Potential costs of up to $5.6 million
As Brooklyn Park’s City Hall reaches the middle of its minimum 50-year life span, city officials are beginning to plan for a significant remodeling project.
The scope of such a project remains a topic of discussion, and city staff members presented current recommendations to the Brooklyn Park City Council at an Aug. 28 work session.
Dan Ruiz, director of operations and maintenance, said there are several building deficiencies in City Hall that need to be addressed in the near future.
The city has contracted with Wold Architecture to provide recommendations for City Hall remodeling work. If the city decides to do all the work that has been recommended, total costs are projected at $4.5-5.6 million.
While the city has some funds available in its Heritage Fund to pay for the remodel, a bonding measure would still likely be needed to close the gap. There is approximately $1.5 million available in the Heritage Fund that could be allocated for this project.
The building, which was built in 1991, has had minor remodeling work between 2000 and 2010, such as remolding of a conference room, a customer service counter and roof replacement.
Several other large city buildings, such as the police department, the fire department and the operations of maintenance buildings, have been remodeled every 10-15 years. City Hall needs more meeting space to keep up with a developing city, Ruiz said.
As compared to 1990, the population of Brooklyn Park has increased significantly. The 1990 population was approximately 56,000, as opposed to approximately 80,000 in 2016, an approximately 43 percent increase.
According to city staff, City Hall needs new windows, heating and ventilation work, updated restrooms, parking lot renovations, improved public meeting spaces and updated staff work spaces.
The building also needs to be updated to meet American Disabilities Act of 1990 standards.
Traffic through the city’s DMV has increased in the past decade, with transaction volume up 33 percent. The city’s DMV conducted 52,000 transactions in 2016, and current trends reflect a 10 percent increase from 2016 to 2017.
The city’s DMV services are approximately a break-even affair. The city does not offer passport issuing services, or offer renewal of driver licenses. If approved by the county, these services could generate additional revenue for the city.
“The customer experience, as I mentioned, it’s not the most welcoming,” Ruiz said. “When you come in, there’s just long lines of people standing around. Maybe there’s not enough chairs. The hallway is narrow,” he said.
The largest area of discretion relates to the city’s Department of Motor Vehicle services. Specifically, the city must address four questions that pertain to the DMV: does the city want to continue offering these services; if services are to be continued, what level of service should the city offer; where in City Hall should these services be located; and should the remodel project include a new addition to City Hall where the DMV could be located?
The city’s architect recommends that the city build an expansion that could be specifically dedicated to DMV services. Such an expansion would have an estimated cost of $750,000.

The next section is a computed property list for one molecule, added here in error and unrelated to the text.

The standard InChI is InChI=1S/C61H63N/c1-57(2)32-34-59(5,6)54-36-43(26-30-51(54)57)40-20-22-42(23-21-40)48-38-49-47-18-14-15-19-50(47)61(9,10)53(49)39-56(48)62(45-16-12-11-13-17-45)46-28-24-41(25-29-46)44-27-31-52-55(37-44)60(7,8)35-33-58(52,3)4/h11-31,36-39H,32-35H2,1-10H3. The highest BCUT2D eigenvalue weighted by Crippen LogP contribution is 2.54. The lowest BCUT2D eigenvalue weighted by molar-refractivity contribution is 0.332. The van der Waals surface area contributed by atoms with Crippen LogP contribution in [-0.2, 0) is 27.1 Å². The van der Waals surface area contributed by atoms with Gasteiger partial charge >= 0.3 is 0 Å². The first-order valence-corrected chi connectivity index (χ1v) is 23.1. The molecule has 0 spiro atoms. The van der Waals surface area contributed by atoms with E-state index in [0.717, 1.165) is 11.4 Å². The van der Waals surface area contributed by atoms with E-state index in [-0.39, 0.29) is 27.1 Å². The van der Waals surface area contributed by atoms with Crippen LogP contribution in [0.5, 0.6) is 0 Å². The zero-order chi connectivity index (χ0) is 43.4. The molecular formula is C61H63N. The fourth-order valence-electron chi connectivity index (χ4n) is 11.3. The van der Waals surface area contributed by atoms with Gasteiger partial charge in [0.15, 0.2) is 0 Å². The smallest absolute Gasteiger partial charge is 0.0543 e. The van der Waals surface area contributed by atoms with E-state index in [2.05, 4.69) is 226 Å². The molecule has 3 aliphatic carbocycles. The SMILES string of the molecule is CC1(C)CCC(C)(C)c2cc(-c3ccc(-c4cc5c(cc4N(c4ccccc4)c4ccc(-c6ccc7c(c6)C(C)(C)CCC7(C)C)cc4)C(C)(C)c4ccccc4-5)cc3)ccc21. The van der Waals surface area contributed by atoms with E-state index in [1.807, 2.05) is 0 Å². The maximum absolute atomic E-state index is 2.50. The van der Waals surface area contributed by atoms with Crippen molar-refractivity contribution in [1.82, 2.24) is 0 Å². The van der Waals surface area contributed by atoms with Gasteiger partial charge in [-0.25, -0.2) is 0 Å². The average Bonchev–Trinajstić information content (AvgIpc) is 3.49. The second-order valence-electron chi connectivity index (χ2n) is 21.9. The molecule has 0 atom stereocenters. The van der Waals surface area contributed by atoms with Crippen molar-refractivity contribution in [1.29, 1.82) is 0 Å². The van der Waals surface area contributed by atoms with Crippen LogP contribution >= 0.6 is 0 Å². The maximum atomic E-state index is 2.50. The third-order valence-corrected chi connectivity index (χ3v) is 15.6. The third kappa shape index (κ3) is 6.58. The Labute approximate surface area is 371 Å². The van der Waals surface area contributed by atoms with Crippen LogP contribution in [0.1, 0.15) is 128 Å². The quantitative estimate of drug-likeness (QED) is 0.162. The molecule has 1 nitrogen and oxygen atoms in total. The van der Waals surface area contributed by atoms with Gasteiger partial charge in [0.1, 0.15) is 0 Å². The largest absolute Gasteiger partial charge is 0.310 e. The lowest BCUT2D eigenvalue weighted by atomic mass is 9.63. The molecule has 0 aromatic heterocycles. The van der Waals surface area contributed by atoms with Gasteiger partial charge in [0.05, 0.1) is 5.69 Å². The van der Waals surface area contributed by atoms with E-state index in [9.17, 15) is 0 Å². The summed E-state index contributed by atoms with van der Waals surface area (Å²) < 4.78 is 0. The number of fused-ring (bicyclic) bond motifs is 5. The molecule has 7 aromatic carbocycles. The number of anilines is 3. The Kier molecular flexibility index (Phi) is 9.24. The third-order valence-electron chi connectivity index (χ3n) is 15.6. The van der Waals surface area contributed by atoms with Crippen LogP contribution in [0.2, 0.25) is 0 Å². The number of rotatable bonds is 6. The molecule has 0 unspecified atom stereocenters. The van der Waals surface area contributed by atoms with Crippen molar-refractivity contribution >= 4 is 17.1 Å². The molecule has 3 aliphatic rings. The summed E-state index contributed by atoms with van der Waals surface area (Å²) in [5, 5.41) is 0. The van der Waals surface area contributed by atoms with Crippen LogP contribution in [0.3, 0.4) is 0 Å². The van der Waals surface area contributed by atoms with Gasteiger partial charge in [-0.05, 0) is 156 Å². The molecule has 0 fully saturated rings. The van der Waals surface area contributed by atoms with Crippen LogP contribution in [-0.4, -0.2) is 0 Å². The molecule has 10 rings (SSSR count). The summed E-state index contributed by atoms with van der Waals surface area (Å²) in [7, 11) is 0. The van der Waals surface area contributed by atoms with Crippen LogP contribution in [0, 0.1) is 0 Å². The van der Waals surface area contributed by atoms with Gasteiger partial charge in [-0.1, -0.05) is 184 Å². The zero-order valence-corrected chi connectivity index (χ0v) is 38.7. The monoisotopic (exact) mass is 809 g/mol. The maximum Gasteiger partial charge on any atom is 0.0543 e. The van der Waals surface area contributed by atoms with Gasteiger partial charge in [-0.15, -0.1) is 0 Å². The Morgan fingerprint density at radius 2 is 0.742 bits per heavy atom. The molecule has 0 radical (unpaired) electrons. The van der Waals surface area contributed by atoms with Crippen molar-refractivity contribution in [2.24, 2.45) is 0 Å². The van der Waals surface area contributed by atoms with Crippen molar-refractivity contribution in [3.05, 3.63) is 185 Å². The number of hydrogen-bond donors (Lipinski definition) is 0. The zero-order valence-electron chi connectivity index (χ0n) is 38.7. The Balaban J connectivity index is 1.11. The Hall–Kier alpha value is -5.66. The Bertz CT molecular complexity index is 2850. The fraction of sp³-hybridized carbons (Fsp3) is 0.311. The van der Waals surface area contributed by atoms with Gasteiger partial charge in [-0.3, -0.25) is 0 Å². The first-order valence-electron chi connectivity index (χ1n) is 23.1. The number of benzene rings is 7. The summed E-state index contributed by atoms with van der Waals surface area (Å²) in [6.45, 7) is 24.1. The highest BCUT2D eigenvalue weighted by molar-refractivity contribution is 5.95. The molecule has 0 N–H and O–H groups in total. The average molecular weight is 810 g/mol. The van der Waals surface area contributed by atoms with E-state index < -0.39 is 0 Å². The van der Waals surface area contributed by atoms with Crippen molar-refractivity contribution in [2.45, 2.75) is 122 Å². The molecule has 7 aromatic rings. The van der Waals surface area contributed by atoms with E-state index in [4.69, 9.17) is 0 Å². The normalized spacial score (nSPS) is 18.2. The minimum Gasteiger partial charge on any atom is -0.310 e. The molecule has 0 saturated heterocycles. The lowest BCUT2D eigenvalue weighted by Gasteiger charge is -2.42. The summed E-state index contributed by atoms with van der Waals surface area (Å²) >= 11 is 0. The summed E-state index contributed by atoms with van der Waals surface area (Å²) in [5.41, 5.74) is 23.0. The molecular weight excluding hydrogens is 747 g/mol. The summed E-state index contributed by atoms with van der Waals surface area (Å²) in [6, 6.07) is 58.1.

Councilmember Susan Pha said she is in support of building an expanded DMV space. The community sees these services as a valuable amenity, she said.
“I’m … in favor of the DMV expansion … it is an amenity that we offer to our residents here,” she said.
The council needs additional space to work and meet with residents and others to safely discuss council -related issues, Pha added.
Councilmember Terry Parks said that if the city is going to undertake remodeling work, the council chambers need to be a part of that discussion. He specifically mentioned the need for a bulletproof dais, and the need to update the city’s audio-video equipment.
While the state has recently updated the DMV’s software, that update has actually made daily operations more burdensome and extended the time it takes an employee to perform any given task, according to Jay Stroebel, city manager.
Mayor Jeff Lunde said the city needs to contact the state in regards to the future of DMV programming. It would be a poor idea to spend the money to expand the space for the DMV if the state is likely to move those services online rather than face-to-face in the future, he said.
“I’d like to know what the DMV is planning in 10 years, because if they’re planning to digitize a lot of these services, I don’t want to spend money that over time, some of this stuff is going to go online,” he said.
Lunde also said that City Hall needs updated furniture to accommodate for all body types.
Councilmember Mark Mata said he is not in favor of bonding for the funds for these improvements.
“The only way to do this is to go to the people and put a bond, and I’m not in favor of putting a bond for something we should have budgeted for,” he said.
The city should explore if the former Brooklyn Park library building could be purchased from Hennepin County and re-purposed for DMV services at an equal or reduced cost as is projected for a City Hall addition, said Councilmember Lisa Jacobson.
Councilmember Rich Gates said the needs to reinvest in City Hall, and should consider bringing additional DMV services to the city.
“I guess for me, we’ve remodeled the police station, they got all their new spaces and configurations. We redid the [operations and maintenance] admin facility, and we moved park and rec out of here. We moved fire out of here, and this building’s now 25-plus years old. It’s dated … is the price tag nice? No, absolutely not, but what was all the other price tags that we’ve spent on all these other buildings that we’ve done?” he said.
Gates said the council chambers need reinvestment.
Office designs could impact recruitment and retention of city staff, Ruiz said.